China is striving to send a group of new satellites into orbit around 2020, as part of the country's fast-expanding space science program, a national science official said at a space conference on Tuesday.
The satellites include a Sino-European joint mission known as "SMILE," which will focus on the interaction between the solar wind and the Earth magnetosphere, according to Wang Chi, director of the National Space Science Center under the Chinese Academy of Sciences.
The Solar wind Magnetosphere Ionosphere Link Explorer, or SMILE, will also help study magnetospheric substorms, so as to further our understanding of the impact of solar activities on Earth's environment and space weather, Wang said.
The Einstein-Probe, also among the new satellites, is tasked with discovering celestial bodies that emit X-rays during fierce changes as well as quiescent black holes with transient high-energy radiation, Wang said.
The satellites also include the Advanced Space-borne Solar Observatory (ASO-S) and the Gravitational Wave Electromagnetic Counterpart All-sky Monitor (GECAM). The former will help scientists understand the causality among magnetic fields, flares, and coronal mass ejections, and the latter is aimed at searching for electromagnetic signals associated with gravitational waves.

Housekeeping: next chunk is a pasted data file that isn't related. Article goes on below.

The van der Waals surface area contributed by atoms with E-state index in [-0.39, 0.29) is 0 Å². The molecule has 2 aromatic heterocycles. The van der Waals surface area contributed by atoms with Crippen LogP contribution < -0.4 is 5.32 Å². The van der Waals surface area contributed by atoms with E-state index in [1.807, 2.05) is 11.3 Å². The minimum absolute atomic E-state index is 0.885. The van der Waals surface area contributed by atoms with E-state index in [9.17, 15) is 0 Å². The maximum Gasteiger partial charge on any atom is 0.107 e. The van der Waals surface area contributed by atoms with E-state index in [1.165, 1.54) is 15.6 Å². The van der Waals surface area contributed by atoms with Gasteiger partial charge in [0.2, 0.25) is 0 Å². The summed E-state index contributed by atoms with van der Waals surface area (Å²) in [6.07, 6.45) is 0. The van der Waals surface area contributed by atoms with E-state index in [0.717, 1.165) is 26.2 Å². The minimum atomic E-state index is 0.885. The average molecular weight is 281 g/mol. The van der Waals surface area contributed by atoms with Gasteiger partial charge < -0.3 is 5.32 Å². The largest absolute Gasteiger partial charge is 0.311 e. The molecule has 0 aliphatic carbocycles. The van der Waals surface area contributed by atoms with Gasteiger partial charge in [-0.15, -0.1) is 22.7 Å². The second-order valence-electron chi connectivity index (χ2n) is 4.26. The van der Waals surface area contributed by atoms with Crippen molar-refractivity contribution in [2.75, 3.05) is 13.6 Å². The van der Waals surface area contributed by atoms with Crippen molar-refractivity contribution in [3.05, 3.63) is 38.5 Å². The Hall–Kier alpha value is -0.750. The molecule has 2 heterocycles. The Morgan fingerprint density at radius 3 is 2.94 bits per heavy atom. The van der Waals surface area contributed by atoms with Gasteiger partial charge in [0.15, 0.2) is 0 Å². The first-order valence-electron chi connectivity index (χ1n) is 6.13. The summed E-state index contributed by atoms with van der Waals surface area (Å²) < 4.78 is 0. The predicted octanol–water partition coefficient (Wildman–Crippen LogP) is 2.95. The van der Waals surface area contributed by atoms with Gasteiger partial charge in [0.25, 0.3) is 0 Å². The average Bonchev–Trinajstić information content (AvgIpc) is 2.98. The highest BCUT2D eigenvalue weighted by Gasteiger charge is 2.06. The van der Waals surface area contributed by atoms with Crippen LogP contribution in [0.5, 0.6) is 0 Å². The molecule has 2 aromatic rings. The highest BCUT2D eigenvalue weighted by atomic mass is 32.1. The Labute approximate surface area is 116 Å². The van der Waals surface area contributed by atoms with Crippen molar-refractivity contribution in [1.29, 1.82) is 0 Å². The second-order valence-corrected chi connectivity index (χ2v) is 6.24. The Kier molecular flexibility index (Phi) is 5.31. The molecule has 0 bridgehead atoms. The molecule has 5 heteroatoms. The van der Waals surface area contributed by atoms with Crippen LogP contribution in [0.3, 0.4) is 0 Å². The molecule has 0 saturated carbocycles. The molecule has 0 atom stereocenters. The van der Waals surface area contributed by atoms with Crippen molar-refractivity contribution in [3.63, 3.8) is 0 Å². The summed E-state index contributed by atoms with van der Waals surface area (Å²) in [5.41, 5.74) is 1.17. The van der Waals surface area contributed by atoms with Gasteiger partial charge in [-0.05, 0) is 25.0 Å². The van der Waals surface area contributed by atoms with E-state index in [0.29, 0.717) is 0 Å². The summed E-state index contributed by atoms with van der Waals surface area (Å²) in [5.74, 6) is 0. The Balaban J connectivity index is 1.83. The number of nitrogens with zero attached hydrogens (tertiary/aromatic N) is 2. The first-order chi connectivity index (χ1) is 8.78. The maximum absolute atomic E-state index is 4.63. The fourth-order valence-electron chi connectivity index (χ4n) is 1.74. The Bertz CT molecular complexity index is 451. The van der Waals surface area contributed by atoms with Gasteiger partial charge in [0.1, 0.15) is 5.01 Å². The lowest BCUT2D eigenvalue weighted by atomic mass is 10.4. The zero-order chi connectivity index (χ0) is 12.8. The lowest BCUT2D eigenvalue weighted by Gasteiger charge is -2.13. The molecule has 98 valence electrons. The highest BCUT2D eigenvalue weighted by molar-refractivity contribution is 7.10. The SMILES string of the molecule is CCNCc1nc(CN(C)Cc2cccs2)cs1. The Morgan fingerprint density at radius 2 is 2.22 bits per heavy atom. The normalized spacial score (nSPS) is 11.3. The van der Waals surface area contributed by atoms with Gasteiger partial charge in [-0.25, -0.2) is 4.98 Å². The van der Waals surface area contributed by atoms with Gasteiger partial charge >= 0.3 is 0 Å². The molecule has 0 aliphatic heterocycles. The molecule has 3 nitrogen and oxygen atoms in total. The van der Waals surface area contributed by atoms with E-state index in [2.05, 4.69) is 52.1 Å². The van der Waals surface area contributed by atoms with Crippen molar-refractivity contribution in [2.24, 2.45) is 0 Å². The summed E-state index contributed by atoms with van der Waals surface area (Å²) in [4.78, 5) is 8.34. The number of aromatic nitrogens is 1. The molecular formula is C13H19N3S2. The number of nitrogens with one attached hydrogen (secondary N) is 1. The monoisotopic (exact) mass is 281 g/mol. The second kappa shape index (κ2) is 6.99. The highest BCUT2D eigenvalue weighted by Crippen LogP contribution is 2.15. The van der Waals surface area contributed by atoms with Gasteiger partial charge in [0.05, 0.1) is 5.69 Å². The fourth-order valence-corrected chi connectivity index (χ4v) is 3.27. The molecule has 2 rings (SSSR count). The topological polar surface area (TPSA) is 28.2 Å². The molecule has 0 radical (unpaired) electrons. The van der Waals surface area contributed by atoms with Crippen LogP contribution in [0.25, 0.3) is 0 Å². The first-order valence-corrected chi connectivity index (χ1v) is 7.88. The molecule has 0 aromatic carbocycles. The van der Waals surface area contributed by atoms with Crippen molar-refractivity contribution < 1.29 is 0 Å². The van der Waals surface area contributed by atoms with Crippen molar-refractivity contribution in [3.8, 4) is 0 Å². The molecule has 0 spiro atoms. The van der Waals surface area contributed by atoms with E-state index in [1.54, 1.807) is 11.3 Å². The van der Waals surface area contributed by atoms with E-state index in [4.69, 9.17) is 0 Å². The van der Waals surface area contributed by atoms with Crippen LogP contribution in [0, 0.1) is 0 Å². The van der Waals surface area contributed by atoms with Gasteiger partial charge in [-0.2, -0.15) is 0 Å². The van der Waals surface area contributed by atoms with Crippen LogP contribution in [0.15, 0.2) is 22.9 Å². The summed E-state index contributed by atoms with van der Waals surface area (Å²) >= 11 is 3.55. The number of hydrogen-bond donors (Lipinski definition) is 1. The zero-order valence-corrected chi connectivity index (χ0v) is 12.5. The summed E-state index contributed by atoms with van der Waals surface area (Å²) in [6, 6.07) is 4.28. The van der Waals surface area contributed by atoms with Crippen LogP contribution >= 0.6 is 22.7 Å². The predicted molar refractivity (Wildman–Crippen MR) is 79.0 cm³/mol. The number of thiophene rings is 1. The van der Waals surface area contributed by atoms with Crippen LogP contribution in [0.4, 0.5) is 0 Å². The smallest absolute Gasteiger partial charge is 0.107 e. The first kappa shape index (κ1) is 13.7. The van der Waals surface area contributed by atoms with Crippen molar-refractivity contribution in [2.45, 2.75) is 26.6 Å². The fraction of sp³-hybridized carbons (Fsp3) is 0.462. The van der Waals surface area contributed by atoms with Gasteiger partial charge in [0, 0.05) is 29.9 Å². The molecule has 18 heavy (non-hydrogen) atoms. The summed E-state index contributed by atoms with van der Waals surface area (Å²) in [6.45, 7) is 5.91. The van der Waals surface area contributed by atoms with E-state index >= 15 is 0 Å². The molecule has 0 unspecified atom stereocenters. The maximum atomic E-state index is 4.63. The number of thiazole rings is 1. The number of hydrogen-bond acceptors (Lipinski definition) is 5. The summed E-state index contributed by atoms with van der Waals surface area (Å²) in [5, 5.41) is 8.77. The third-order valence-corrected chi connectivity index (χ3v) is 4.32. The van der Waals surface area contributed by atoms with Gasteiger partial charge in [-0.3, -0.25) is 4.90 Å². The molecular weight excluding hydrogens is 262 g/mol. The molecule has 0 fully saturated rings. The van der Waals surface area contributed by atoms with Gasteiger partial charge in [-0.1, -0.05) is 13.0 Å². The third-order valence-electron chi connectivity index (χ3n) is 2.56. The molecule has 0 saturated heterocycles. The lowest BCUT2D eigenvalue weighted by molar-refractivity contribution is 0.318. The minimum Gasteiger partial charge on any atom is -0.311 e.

The Water Cycle Observation Mission (WCOM) will become world's first satellite to help scientists better understand Earth's water cycle by simultaneous and fast measurement of key parameters such as soil moisture, ocean salinity, and ocean surface evaporation, according to Wang.
The Magnetosphere-Ionosphere-Thermosphere Coupling Exploration (MIT),is also in the satellite group. MIT aims at investigating the origin of upflow ions and their acceleration mechanism and discovering the key mechanism for the magnetosphere, ionosphere, and thermosphere coupling.
While Europe and the United States have traditionally led in scientific development, China has emerged as a new science and technology player in recent years.
However, compared with leading powers in space, China is still going through unbalanced development in space scientific research, technology, and application.
Hopefully, these new space science satellites will help roll up the curtain of change, said Wang. "We hope to build a state lab for space science as soon as we can and achieve a significant breakthrough in the space field by 2030."